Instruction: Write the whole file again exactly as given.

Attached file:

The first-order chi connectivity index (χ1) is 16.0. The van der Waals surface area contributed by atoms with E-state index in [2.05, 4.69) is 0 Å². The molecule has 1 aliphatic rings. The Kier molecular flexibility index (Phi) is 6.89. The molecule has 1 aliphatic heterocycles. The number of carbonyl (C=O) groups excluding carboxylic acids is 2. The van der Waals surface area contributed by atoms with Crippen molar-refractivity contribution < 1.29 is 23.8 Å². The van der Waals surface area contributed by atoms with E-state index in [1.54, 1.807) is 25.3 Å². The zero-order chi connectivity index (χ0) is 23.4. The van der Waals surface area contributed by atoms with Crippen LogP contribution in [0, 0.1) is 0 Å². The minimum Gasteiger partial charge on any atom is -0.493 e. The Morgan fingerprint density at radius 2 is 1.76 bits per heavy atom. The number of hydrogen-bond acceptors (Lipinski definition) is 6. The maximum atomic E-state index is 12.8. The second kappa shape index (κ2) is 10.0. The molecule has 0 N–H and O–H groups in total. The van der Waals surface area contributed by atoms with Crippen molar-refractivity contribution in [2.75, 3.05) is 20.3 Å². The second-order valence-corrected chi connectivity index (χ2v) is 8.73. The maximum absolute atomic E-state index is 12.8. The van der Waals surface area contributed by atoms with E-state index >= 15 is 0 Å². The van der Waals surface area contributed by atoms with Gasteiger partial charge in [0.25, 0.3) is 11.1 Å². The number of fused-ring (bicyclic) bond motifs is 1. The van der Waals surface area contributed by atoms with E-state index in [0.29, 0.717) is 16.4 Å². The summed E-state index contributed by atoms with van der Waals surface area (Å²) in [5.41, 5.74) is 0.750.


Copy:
The first-order chi connectivity index (χ1) is 16.0. The van der Waals surface area contributed by atoms with E-state index in [2.05, 4.69) is 0 Å². The molecule has 1 aliphatic rings. The Kier molecular flexibility index (Phi) is 6.89. The molecule has 1 aliphatic heterocycles. The number of carbonyl (C=O) groups excluding carboxylic acids is 2. The van der Waals surface area contributed by atoms with Crippen molar-refractivity contribution < 1.29 is 23.8 Å². The van der Waals surface area contributed by atoms with E-state index in [1.54, 1.807) is 25.3 Å². The zero-order chi connectivity index (χ0) is 23.4. The van der Waals surface area contributed by atoms with Crippen LogP contribution in [0, 0.1) is 0 Å². The minimum Gasteiger partial charge on any atom is -0.493 e. The Morgan fingerprint density at radius 2 is 1.76 bits per heavy atom. The number of hydrogen-bond acceptors (Lipinski definition) is 6. The maximum atomic E-state index is 12.8. The second kappa shape index (κ2) is 10.0. The molecule has 0 N–H and O–H groups in total. The van der Waals surface area contributed by atoms with Crippen molar-refractivity contribution in [2.75, 3.05) is 20.3 Å². The second-order valence-corrected chi connectivity index (χ2v) is 8.73. The maximum absolute atomic E-state index is 12.8. The van der Waals surface area contributed by atoms with E-state index >= 15 is 0 Å². The van der Waals surface area contributed by atoms with Gasteiger partial charge in [0.25, 0.3) is 11.1 Å². The number of fused-ring (bicyclic) bond motifs is 1. The van der Waals surface area contributed by atoms with E-state index in [0.29, 0.717) is 16.4 Å². The summed E-state index contributed by atoms with van der Waals surface area (Å²) in [5.41, 5.74) is 0.750.